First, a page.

Still, manipulated or not, this gives us two nice reversal days on strong volume and we couldn't be happier as we flipped very bullish in our Short-Term Portfolio and should be able to take full advantage of this rapid recovery.
Whether or not we maintain that bullish stance into the weekend depends on how our bounce levels hold up today (see Tuesday morning's post for our amazingly accurate predictions of the week's action).
Keep that in mind when I tell you there is nothing particularly bullish about hitting the weak bounce on the Friday of a drop week – it's merely better than the alternative of FAILING to make those weak bounce lines. That would have been BAD!!! Meanwhile, those of you who took our FREE Trade Idea from yesterday's morning post to go long the Russell at 1,050 (the same line we were watching on Tuesday) are now sitting on $4,000 PER CONTRACT gains and I do so hope you are not greedy and set your stops at the 1,090 line.
by phil - October 16th, 2014 7:32 am
It's going to be another wild one!
As you can see from Dave Fry's S&P chart, we dropped all the way to 1,820 on the S&P yesterday, before recovering just after 1pm on an report from Bloomberg that indicated:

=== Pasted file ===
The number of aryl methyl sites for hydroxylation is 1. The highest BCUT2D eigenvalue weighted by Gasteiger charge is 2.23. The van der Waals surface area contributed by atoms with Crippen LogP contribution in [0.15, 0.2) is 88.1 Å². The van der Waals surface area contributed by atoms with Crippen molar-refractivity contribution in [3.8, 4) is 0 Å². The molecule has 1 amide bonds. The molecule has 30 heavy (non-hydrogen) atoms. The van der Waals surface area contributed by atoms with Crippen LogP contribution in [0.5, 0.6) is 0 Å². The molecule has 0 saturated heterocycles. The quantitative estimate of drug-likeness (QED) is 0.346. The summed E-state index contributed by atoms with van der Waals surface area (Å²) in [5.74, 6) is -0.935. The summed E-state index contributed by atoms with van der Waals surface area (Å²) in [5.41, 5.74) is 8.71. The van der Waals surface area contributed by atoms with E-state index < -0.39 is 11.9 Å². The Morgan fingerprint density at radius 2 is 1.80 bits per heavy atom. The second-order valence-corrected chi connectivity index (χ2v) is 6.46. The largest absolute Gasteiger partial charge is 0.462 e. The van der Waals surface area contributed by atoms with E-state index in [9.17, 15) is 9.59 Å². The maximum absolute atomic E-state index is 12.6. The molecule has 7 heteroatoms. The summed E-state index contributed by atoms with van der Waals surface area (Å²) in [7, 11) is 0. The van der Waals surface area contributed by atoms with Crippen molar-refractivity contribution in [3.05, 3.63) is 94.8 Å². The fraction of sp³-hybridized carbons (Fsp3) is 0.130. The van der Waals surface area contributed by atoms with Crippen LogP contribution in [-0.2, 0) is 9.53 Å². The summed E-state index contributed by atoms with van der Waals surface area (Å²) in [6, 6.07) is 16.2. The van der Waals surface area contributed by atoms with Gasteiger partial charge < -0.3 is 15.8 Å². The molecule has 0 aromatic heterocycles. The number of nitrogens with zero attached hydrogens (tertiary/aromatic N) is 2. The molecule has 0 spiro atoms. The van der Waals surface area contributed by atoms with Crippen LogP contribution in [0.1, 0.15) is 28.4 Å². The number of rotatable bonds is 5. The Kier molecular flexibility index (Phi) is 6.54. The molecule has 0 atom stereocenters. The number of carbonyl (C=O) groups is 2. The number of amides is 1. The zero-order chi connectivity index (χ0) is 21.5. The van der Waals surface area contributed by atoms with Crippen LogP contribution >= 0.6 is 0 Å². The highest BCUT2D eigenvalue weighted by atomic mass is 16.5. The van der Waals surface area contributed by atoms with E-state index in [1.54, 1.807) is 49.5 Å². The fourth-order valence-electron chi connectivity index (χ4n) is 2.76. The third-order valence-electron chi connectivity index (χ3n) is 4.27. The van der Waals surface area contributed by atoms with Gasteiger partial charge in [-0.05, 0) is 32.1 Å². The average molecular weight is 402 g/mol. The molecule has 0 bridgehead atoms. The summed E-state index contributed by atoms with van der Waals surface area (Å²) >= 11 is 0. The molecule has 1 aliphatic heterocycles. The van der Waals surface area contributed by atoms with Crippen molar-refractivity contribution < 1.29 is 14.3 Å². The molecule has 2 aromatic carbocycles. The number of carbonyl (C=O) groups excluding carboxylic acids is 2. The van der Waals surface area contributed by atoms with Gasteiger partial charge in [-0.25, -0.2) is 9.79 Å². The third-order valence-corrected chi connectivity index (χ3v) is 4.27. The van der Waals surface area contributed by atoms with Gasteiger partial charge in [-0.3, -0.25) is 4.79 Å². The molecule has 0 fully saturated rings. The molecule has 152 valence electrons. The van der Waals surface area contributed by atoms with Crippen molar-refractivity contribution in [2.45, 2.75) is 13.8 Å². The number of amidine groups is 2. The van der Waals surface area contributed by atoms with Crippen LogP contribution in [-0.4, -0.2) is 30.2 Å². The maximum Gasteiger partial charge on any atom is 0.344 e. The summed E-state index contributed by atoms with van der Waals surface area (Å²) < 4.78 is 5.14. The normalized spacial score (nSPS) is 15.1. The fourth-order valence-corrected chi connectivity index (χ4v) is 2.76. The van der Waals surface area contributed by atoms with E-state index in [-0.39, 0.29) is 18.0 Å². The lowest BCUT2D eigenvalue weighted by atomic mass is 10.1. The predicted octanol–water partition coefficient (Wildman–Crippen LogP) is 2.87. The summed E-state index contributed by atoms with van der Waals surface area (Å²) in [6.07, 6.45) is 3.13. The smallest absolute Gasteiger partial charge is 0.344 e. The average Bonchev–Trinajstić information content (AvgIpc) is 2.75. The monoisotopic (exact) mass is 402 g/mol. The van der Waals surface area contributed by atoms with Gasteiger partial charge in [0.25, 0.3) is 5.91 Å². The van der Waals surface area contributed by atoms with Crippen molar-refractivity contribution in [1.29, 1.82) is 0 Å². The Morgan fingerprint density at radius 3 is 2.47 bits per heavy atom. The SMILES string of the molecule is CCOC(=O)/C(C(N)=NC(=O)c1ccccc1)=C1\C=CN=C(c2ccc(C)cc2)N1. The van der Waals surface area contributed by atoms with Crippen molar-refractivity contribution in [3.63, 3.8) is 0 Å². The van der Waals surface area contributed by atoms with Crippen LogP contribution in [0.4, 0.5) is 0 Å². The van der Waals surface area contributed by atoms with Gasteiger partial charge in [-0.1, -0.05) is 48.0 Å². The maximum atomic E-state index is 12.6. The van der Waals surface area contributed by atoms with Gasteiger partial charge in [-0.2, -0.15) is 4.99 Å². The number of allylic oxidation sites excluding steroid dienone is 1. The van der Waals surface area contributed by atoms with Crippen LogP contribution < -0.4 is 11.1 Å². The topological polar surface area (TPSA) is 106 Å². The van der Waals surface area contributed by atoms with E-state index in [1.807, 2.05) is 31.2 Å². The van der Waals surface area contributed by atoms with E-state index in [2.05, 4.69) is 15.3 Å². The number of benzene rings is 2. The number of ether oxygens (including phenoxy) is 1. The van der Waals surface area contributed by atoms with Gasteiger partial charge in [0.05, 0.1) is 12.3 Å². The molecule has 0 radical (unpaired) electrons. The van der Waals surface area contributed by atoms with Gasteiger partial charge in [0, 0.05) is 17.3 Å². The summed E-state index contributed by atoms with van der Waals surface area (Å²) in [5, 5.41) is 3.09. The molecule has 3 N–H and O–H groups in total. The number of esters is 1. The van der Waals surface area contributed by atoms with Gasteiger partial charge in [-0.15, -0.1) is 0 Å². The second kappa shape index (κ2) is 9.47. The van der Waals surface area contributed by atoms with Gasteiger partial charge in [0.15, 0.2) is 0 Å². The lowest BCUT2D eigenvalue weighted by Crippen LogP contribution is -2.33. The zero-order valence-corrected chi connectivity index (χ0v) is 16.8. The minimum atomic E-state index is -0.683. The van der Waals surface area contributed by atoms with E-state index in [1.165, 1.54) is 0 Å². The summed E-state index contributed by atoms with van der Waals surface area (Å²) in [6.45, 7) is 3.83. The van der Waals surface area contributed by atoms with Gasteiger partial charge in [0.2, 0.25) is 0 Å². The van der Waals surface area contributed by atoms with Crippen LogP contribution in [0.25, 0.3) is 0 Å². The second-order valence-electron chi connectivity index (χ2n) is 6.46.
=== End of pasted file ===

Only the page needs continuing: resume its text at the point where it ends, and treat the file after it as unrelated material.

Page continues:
Federal Reserve Chair Janet Yellen voiced confidence in the durability of the U.S. economic expansion in the face of slowing global growth and turbulent financial markets at a closed-door meeting in Washington last weekend, according to two people familiar with her comments.
That's TWO people who were familiar with her comments from LAST WEEKEND – that's certainly worth 40 points (2%) on the S&P isn't it? The people, who asked not to be named because the meeting was private, said Yellen told the Group of 30 that the economy looked to be on track to achieve growth of around 3 percent going forward. She also saw inflation eventually rising back up to the Fed’s 2 percent target as unemployment falls further, according to the people.
Well, as long as the people say so, that's good enough for us, right? It seemed good enough that we began to cash out out short positions in our aggressively bearish Short-Term Portfolio but this morning it seems we may have gotten a bit ahead of ourselves as the Futures are right back to yesterday's lows, dragged down by another massive sell-off in Europe.
As we caught a great bounce from 1,040 on /TF (Russell Futures) back to 1,070 (+$3,000 per contract) on yesterday's rally we've been going back to that well at 1,050 this morning but, so far, only picking up $200-400 as /TF bounces between 1,050 and 1,054. Still, as long as that line holds – I like it for bounces and, if that fails, we tightly stop out and go back to 1,040 BUT, if that fails – RUN AWAY!!!
by phil - October 15th, 2014 8:00 am
If what goes up, must come down – oil has a LONG way to fall: